Adolfo Guzman-Lopez Education Reporter
Adolfo Guzman-Lopez is an education reporter for KPCC. He's been a reporter at the station since 2000.
After college, in the mid-1990s, Guzman-Lopez began reporting freelance arts and culture stories, mostly about the red-hot rock en español scene, to the San Diego Union-Tribune, the Chicago Tribune, and the Tijuana newspaper La Tarde. He got his first public radio job at KPBS-FM in San Diego in 1996 as a news talk show producer. He freelanced radio features to Latino USA, Marketplace and other national shows. At KPBS he hosted and produced a daily, Gen-X arts and culture show called "The Lounge" which featured in-studio performances by Howard Jones and Sean Lennon with the band Cibo Matto.
Guzman-Lopez's reporting at KPCC has included the South Gate city hall corruption scandal; the L.A. mayoral campaigns of James Hahn and Antonio Villaraigosa; the SB1070 protests in Phoenix, the 2007 May Day melee; and coverage of L.A. Unified Superintendents Roy Romer, David Brewer, Ramon Cortines, and John Deasy.
Guzman-Lopez was born in Mexico City and grew up in Tijuana and San Diego.He now lives in Long Beach with his wife and two kids and is always open to hear traffic tips for the 110, 710, or the 5 freeways to downtown L.A.
Stories by Adolfo Guzman-Lopez
13,000 UC teaching assistants, tutors, and readers are represented by the United Auto Workers. The next contract talks are scheduled April 15 and 16.
Researchers say foundation donations have widened funding inequities among California public schools, with students in richer communities reaping the benefits.
Since 2007, LA Unified has used a USGS program called ShakeCast to quickly identify the potential for damage to campuses following an earthquake.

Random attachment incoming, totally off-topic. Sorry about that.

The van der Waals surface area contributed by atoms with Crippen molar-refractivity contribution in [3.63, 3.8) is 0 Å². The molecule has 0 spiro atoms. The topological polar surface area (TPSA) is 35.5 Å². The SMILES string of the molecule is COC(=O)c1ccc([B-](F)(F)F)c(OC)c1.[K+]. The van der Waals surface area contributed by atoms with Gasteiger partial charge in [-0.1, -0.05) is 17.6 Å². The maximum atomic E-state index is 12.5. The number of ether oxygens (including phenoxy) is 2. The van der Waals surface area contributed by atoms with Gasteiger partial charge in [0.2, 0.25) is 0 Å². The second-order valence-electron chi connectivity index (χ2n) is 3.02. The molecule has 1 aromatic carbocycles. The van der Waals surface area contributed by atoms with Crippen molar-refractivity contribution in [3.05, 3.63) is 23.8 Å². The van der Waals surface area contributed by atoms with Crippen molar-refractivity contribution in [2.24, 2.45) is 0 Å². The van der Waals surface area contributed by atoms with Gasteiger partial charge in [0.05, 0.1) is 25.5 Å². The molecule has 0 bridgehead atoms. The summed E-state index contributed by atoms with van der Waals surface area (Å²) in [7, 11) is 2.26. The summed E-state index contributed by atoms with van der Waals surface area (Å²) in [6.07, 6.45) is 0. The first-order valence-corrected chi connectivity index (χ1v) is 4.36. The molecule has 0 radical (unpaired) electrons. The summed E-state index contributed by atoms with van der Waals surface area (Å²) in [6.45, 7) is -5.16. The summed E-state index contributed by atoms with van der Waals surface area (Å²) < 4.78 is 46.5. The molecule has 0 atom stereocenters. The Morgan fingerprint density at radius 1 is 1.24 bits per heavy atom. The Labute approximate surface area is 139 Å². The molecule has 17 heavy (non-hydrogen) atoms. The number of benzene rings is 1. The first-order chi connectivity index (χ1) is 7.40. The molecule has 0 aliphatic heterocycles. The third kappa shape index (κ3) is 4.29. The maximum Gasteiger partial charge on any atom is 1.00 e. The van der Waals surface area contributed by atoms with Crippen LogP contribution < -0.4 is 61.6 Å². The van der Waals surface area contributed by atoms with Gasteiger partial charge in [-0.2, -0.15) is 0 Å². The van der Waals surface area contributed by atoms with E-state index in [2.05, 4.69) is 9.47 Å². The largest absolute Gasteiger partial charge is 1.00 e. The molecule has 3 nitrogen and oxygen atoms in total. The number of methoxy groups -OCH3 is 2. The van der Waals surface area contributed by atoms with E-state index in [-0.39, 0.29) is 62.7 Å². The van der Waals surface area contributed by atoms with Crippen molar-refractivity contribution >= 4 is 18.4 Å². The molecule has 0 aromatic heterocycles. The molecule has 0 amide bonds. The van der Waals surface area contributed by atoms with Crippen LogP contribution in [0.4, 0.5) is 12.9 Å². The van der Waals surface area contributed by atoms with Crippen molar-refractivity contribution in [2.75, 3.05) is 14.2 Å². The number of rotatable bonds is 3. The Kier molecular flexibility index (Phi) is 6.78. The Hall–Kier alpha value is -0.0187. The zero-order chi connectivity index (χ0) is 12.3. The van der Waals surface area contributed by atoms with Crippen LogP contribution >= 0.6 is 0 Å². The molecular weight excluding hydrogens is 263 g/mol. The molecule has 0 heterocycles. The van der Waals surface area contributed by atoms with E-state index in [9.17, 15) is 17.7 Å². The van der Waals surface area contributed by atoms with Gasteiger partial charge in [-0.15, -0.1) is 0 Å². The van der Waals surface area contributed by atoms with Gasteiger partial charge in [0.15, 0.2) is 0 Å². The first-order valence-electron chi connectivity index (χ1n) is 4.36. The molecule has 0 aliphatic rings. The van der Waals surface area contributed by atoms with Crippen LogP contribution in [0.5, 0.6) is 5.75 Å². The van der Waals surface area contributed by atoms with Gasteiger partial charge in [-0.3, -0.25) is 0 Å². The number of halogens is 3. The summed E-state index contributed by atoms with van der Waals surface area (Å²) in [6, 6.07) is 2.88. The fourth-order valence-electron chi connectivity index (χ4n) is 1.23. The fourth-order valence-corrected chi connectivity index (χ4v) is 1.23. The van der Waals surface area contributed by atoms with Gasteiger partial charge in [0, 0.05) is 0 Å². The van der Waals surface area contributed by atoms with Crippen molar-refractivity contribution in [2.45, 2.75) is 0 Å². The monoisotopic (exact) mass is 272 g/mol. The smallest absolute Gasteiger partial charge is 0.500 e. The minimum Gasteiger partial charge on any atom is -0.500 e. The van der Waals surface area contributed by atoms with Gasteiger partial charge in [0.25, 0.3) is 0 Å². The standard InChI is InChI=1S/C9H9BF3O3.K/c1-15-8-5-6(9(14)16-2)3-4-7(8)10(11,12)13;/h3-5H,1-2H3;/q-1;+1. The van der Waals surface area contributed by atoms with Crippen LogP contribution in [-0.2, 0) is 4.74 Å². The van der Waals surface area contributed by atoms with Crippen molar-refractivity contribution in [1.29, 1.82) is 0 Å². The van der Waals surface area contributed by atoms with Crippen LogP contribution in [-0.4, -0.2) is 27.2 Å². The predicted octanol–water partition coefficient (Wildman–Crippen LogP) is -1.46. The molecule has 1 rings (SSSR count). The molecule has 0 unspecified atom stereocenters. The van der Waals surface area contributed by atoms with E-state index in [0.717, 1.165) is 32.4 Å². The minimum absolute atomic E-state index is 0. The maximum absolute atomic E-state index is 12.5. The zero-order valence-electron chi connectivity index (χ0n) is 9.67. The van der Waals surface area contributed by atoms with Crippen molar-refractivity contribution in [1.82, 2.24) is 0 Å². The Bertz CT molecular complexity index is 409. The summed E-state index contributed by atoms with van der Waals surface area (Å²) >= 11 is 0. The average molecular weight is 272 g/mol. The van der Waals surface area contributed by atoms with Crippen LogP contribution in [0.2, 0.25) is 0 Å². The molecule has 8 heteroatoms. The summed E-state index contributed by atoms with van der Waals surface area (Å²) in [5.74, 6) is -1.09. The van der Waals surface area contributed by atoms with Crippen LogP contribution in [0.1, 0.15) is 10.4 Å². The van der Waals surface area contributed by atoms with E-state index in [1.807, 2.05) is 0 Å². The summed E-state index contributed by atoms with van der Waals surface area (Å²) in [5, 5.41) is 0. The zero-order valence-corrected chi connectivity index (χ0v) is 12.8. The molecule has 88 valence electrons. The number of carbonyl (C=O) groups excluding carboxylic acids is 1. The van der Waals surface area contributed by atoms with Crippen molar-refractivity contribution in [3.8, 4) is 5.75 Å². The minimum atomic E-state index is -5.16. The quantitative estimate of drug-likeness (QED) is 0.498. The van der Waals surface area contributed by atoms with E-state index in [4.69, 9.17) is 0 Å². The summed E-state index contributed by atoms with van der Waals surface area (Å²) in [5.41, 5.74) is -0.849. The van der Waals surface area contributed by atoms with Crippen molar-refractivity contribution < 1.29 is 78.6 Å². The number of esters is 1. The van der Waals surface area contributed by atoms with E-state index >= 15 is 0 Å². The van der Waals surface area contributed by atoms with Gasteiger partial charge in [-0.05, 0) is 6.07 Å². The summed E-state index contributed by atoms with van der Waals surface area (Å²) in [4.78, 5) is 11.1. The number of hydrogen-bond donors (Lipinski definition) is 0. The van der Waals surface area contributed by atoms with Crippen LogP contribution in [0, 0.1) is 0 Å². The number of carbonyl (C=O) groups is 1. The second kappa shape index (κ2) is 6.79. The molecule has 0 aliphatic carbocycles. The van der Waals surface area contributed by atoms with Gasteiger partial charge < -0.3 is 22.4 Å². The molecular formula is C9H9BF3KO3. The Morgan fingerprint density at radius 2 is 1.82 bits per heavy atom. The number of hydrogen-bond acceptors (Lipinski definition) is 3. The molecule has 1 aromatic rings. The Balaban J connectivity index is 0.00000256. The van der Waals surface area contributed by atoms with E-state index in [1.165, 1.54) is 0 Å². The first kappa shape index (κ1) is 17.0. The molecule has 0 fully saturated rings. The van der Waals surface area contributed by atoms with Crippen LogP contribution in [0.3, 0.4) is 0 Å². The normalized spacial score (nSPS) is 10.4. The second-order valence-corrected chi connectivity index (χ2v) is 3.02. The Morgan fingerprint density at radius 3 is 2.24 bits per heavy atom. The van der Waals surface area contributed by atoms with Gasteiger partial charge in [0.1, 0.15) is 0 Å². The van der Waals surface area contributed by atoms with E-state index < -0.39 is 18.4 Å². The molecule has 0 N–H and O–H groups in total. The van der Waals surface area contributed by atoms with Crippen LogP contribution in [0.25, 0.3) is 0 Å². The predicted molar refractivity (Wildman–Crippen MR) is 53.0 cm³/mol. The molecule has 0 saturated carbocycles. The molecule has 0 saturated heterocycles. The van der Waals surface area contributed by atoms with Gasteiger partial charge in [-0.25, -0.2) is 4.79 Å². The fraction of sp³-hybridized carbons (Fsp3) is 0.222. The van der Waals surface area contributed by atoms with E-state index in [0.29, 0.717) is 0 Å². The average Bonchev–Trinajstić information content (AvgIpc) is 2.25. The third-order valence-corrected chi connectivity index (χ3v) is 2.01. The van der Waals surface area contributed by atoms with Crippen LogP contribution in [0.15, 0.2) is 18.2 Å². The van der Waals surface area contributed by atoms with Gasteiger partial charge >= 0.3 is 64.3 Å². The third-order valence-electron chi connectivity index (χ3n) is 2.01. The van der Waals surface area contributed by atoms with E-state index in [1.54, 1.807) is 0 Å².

After two months, the closely watched Vergara vs. California trial, which challenges teacher seniority and job protections, wraps up with closing arguments.
Trying to recover from deep funding cuts during the recent recession, some Cal State campuses implemented "success fees" to bolster instructional programs.
A Sacramento think tank says the state's three higher education branches need one statewide office to drive California's college agenda.
CSU student "success fees" as high as $630 are being charged on top of tuition and other fees. Opponents say it's a way to get around the current tuition freeze.
California school officials say they're ready for new standardized tests. Your kids won't have to sweat these: schools, students won't be graded.
The Vergara v. California trial seeks to strike down state teacher job protections including tenure after 18 months and seniority-based layoffs.
The consortium that's running the new Common Core testing in California and other states is postponing testing for a week to make sure computer systems work.
A team of USC researchers seeks to make the college application process easier for teenagers to learn by making a game out of it.
Union officials deny organizing the sick out, which disrupted Dominguez High Tuesday. After fearing more work stoppages, officials report no labor action Wednesday.
Temperatures reaching 88 degrees was the greatest obstacles to tens of thousands of runners at the L.A. Marathon on Sunday. About 1,000 sought medical attention.
About 25 students were injured Saturday night after the stage collapsed beneath them at a rally at Servite High School in Anaheim.
The California Democratic Party's annual convention in L.A. is tackling how to grow the party in the face of declining affiliation. Some protesters brought their own concerns.